So the question for you the reader is: Ever had to take a mandatory class on something that either really didn't pertain to you or glossed over the underlying issues that caused you to have to take the class in the first place?


  1. When life hands you lemons, make lemonade, right? :)

    There was a male manager in my department at the corporation I worked at, who "sexually harassed" a young lady and all the managers in that department then had to take a class together. The funny thing is - only a couple of us knew that he was actually gay with a partner at home. And the craziest thing - he didn't learn a thing and continued saying whatever he wanted to to people. He was fired shortly after.

  2. Lynn: Or add a couple of limes for a refreshing twist on an old favorite. :D

    The funny (or sad) thing is that every person in my department felt it was a complete waste of time as it really was more focused on the social workers (who make up about 85% of the agency) than it was to anyone else.

  3. Who needs Vogue when you can get fashion advice at such a seminar!

  4. R: Hey smartness jeans! Long time no hear!

    Anywho, I did hear about a few incidents involving inappropriate clothing, but you know, I just couldn't get the proper visual needed in order to appreciate the point made. :D

  5. Several, but not at the current job which should really teach food safety rules in Portugese.
    One Temp place at a food container factory had monthly B-day parties / meetings with an overhead projector decribing new rules such as Cell phones not allowed, n sexaul harrassment law while you were captively eating the cake. n In Spanish too- that was the fun part! Note, the employees there also were Portugese speakers! They didn't get ANY of it...
    Companies get a Federal tax deduction for job educational / training expenses- that's why they do it. The money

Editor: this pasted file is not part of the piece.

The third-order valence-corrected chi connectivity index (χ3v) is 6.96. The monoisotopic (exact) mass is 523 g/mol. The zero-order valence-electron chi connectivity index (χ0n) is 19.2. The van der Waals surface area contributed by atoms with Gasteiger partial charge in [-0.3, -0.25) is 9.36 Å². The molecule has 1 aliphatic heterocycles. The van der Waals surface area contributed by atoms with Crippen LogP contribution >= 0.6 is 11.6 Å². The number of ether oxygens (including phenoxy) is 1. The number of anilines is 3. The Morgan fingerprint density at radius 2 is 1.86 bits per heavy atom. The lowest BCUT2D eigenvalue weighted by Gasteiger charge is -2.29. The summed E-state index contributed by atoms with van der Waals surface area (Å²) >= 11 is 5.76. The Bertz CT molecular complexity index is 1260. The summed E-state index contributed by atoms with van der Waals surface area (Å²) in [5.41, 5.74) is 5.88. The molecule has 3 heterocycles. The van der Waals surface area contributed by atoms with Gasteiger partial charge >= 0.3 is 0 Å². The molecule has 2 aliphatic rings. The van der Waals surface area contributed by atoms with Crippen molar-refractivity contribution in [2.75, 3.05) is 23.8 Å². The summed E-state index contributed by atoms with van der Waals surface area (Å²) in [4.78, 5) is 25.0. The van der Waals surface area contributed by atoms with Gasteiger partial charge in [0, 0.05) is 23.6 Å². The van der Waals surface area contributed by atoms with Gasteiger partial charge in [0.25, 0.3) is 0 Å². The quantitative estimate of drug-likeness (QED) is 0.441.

6. Snaggle: Yeah, that makes a lot of sense--have a meeting in Spanish when everyone speeks Portugese.

    I don't think we have ours for the tax credits since about 95% of our training meetings/seminars actually deal with the various components that make up a social worker's job.

    I just found that this one did not warrant a whole day devoted to it.

  7. professionalism is a good idea in theory. It doesn't always work in practice. it sometimes just means you get run over.

  8. I don't know that I've taken an "involuntary" class. Some things might be redundant, but I try to come away with some life lesson learned. I am always curious about how people present themselves, and I make a mental list of things I need to work on myself. :-)

    I have a neighbor who will not take guff from anyone. If someone asks something unreasonable of her, she tells them no forcefully. I really admire her for it.

  9. Charles: In state guv'ment (or any kind of guv'ment for that matter) it almost never works in practice.

    But you do definitely get driven over.

    Multiple times.

    Jewel: It's tough to take away something from a mandatory class because more often than not, there's a major disconnect between what they want/expect to happen and what actually happens.

    However, kudos to your neighbor for not taking any kind of guff from anyone. Because that's such a rare thing in today's world, I'm sure that your neighbor has been called quite a few inappropriate names for her tempermant.

    We should all take a lesson in that.

  10. 7 hours away from my normal dregs of work wouldn't have me complaining.

  11. Bearman: True. I feel the same way when I go to my facility twice a month to do payroll. It really doesn't feel like work so it's a nifty little vaca.

    However, I do draw the line at meetings that don't really have anything to do with my job.